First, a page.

KHL heading for collapse; last gasp for Bruins?; more notes, highlights
Off The Draw
Is this how the KHL ends? Not from a failed competition with the NHL but as a result of Saudi Arabia's confrontational oil production policies? That's the concern as league officials meet today to discuss an across-the-board salary cut and other dramatic measures in response to crushing economic pressures that are ravaging Russia's economy and the viability of the league.
The KHL is in real trouble here. The league has never had a practical business model, at least not one we'd recognize in North America where such things as cheap tickets and sparse attendance would eventually empty the coffers and put an end to the business.
Things are different in Russia. In that system, teams are propped up by “business arrangements” with local governments or national companies, including global oil giant Gazprom. Without that support, the math doesn't work and players don't get paid.
That's the reality for many of them now as those localities and corporations have larger issues than local hockey clubs to deal with. The Russian economy is in tatters as a result of falling oil prices along with other factors, including U.S.-led economic sanctions enacted as punishment for Russia's military incursion into Ukraine. That's led to the abandonment of some sponsorship deals that has left three teams on the verge of collapse and others scrambling to deal with the new, and constantly shifting, economic picture.
Consider the involvement of Gazprom. That company pumped two billion rubles into the coffers of SKA St. Petersburg and Avangard Omsk just last summer. At the time, the commitment was worth $57 million in U.S. dollars. Today? It's just over $30 million ... if the entire sum ends up being honored.
The lack of funds has led to players and coaches missing paychecks and that's led to wildcat strikes. So far those protests have been short-lived, but the likelihood of them becoming something more damaging to the league grows if salaries are unilaterally cut today.
But while drastic cuts or missed checks may mean the exodus of lower-level foreign players, don't expect high-profile stars like SKA's Ilya Kovalchuk or CSKA Moscow's Alexander Radulov to come crawling back to the NHL ... at least, not yet. Even if their clubs suffer, players like them will be made whole because of their importance to the brand.
You have to wonder, though, what impact salary cuts will have on the quality of play in the league and whether home cooking will offer enough appeal to counter the prospect of facing ECHL-level competition night after night.
We could know more later today. Stay tuned.
What to watch tonight
“We played a pretty decent game against a team that has been pretty good,” Bruins coach Claude Julien said after Tuesday night's shootout loss in Nashville. It was a fair assessment of his team's performance and a damning condemnation of a group that doesn't seem to sense what desperate straits it is in. The Bruins have won just two of their last 10 games and while they're often competitive there's clearly something missing from this season's mix that can't be attributed to injuries or inexperience. Each passing loss then moves them closer to a shakeup of some significance. A loss tonight in Minnesota could be the last gasp for this group.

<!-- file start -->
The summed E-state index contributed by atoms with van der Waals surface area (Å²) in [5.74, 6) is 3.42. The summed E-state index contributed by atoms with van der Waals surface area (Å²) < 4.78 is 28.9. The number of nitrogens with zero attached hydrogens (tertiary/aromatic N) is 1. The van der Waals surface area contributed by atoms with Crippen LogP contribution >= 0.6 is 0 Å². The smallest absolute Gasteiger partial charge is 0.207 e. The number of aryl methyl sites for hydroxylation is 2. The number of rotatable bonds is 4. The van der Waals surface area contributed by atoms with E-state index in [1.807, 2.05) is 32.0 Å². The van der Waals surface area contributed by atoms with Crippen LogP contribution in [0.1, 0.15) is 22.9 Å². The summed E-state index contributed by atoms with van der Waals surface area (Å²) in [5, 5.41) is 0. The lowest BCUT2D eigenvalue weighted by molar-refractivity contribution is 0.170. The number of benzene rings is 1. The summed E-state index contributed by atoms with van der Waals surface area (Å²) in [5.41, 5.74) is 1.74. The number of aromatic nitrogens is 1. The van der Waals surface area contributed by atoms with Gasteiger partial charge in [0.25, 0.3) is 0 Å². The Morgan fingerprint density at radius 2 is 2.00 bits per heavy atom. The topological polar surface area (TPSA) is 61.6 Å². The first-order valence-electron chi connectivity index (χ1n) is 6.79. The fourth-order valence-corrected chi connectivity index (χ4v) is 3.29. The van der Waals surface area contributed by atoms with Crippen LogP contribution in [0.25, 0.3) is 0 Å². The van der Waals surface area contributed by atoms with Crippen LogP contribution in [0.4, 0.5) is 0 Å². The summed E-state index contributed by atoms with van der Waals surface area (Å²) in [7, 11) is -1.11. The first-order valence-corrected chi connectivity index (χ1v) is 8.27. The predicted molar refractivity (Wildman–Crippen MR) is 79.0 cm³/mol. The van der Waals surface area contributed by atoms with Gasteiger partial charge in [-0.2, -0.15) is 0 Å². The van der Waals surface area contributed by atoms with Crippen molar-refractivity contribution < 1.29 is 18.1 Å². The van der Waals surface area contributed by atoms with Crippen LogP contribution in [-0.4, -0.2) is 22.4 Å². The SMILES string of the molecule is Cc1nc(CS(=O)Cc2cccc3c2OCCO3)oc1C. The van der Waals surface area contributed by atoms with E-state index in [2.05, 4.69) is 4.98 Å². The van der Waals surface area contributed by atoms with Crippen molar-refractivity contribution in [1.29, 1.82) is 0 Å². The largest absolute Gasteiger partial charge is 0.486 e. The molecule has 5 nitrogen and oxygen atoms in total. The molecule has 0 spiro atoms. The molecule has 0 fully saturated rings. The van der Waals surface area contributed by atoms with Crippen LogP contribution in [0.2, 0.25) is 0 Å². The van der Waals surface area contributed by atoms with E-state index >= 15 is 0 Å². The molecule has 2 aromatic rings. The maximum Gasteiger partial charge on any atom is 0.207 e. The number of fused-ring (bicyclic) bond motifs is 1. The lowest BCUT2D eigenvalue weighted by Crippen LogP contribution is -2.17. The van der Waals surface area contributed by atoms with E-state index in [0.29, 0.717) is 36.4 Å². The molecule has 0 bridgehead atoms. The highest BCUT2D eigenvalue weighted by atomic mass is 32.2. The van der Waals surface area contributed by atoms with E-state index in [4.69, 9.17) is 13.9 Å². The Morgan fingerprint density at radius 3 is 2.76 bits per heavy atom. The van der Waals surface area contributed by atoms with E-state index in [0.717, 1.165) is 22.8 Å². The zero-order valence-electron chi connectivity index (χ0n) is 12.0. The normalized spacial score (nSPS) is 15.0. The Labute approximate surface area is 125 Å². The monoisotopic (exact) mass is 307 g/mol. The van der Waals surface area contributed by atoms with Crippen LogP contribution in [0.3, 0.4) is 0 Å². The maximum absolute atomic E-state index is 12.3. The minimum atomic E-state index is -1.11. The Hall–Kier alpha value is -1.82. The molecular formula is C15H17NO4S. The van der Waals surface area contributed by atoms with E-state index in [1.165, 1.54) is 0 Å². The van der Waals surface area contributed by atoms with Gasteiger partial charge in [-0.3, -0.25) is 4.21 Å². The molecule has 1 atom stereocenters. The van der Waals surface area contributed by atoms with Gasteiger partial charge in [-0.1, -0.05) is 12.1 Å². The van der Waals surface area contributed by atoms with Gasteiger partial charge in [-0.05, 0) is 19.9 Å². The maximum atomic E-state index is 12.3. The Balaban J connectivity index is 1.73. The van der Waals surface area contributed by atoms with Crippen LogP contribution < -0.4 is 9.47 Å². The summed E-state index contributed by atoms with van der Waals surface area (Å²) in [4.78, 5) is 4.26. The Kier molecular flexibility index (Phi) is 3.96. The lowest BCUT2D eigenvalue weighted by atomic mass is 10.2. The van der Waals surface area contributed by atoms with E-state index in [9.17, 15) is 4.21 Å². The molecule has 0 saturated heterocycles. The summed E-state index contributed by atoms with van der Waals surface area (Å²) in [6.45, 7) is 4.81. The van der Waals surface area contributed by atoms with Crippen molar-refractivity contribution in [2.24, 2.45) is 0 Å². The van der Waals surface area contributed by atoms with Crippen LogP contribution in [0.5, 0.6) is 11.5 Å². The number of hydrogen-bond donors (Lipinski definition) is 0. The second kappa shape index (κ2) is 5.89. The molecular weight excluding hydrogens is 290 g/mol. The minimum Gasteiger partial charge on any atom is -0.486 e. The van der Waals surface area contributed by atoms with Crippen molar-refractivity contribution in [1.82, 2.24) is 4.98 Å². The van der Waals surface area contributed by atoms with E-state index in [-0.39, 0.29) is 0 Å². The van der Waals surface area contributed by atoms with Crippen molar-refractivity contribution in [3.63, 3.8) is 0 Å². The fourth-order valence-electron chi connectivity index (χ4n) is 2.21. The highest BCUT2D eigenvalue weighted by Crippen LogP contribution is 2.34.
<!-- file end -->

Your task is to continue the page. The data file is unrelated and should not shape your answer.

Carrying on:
If anything is working for the B's lately it's the play of Reilly Smith. The inconsistent winger is on a tear, scoring four goals in his past five games including the tying marker that earned Boston a point last night in Nashville.
Minnesota is dealing with inconsistency issues of its own, but they bode well for tonight's game. After dropping a 5-3 decision to Chicago last night, the Wild have alternated wins and losses during their past 12 games. They also have a stunning historical advantage over Boston, winning 12 of 15 all-time matchups after a 4-3 win on Oct. 28 in Boston that saw Minnesota score three third-period goals to steal the victory on the road.
The Bruins will have to keep a close eye on Zach Parise, who has nine points in his last eight games, but Boston could get a break between the pipes. With both Niklas Backstrom and Darcy Kuemper fighting illness, the Wild may be forced to call up an emergency backstop from Iowa.
What you missed last night
• Rick Nash continued to light the lamp as his Rangers torched the skidding Flames.
• How about those Maple Leafs? (Highlights)
• If you're going to the shootout, you might as well make it worth the record setting effort the Capitals and Panthers put in on Tuesday night. (Highlights)
• A couple of notable players sent headwear flying in their respective arenas.
• The Kings unveiled the threads they'll wear for their Feb. 21 Stadium Series tilt against the Sharks.
The numbers game
• Someone (apparently in Latvia) loves them some Zemgus. For third week in a row Sabres forward Zemgus Girgensons tops the 2015 NHL All-Star Game fan vote with a grand total of 1,089,865—and enjoys a hefty lead over Chicago's Patrick Kane (586,310).
• Before the Panthers and Capitals went 20 rounds deep into their skills competition on Tuesday night, the NHL record for longest shootout was 15, and the Capitals were also involved. That time they were victimized by Marek Malik of the Rangers, who scored the decisive tally in the 15th round on Nov. 26, 2005.
• In Tuesday night's epic shootout, records for most combined goals (11), most goals by one team (6, Panthers) and most saves by a goalie (Roberto Luongo, Panthers, 15) were also set.
• SI.com's Sarah Kwak talked to Flyers defenseman Kimmo Timonen and looked into another, more dangerous condition that has afflicted several NHL players in recent years: blood clots
• I've never seen a picture of a post-goal celebration quite like this one.
• Check out this video tribute to Peter Forsberg from Philadelphia last night.
• What would make an Olympic medalist turn down a career in the NHL? Love, of course.